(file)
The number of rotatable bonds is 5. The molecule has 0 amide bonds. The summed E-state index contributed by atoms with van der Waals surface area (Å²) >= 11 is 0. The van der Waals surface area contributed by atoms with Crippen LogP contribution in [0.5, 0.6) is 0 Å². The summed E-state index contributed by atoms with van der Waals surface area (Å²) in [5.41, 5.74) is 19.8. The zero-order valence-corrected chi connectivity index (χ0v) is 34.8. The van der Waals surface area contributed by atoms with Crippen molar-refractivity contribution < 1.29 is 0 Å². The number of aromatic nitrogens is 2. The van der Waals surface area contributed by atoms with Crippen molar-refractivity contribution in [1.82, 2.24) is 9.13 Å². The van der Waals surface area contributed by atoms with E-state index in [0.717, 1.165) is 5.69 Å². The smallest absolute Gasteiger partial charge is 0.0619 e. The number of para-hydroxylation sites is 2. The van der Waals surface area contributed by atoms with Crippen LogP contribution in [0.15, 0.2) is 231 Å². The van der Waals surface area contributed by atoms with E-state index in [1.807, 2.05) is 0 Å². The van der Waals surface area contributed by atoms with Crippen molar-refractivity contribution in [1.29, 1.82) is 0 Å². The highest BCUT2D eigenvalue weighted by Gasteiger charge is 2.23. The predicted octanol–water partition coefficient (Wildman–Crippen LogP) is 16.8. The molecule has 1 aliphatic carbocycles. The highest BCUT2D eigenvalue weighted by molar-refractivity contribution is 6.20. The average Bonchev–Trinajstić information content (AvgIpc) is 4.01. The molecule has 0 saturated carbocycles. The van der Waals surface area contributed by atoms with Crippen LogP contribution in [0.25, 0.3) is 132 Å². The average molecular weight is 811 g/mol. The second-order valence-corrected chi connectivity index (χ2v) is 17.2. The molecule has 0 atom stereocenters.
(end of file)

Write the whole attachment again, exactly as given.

The number of rotatable bonds is 5. The molecule has 0 amide bonds. The summed E-state index contributed by atoms with van der Waals surface area (Å²) >= 11 is 0. The van der Waals surface area contributed by atoms with Crippen LogP contribution in [0.5, 0.6) is 0 Å². The summed E-state index contributed by atoms with van der Waals surface area (Å²) in [5.41, 5.74) is 19.8. The zero-order valence-corrected chi connectivity index (χ0v) is 34.8. The van der Waals surface area contributed by atoms with Crippen molar-refractivity contribution < 1.29 is 0 Å². The number of aromatic nitrogens is 2. The van der Waals surface area contributed by atoms with Crippen molar-refractivity contribution in [1.82, 2.24) is 9.13 Å². The van der Waals surface area contributed by atoms with E-state index in [0.717, 1.165) is 5.69 Å². The smallest absolute Gasteiger partial charge is 0.0619 e. The number of para-hydroxylation sites is 2. The van der Waals surface area contributed by atoms with Crippen LogP contribution in [0.15, 0.2) is 231 Å². The van der Waals surface area contributed by atoms with E-state index in [1.807, 2.05) is 0 Å². The van der Waals surface area contributed by atoms with Crippen molar-refractivity contribution in [1.29, 1.82) is 0 Å². The highest BCUT2D eigenvalue weighted by Gasteiger charge is 2.23. The predicted octanol–water partition coefficient (Wildman–Crippen LogP) is 16.8. The molecule has 1 aliphatic carbocycles. The highest BCUT2D eigenvalue weighted by molar-refractivity contribution is 6.20. The average Bonchev–Trinajstić information content (AvgIpc) is 4.01. The molecule has 0 saturated carbocycles. The van der Waals surface area contributed by atoms with Crippen LogP contribution in [0.25, 0.3) is 132 Å². The average molecular weight is 811 g/mol. The second-order valence-corrected chi connectivity index (χ2v) is 17.2. The molecule has 0 atom stereocenters.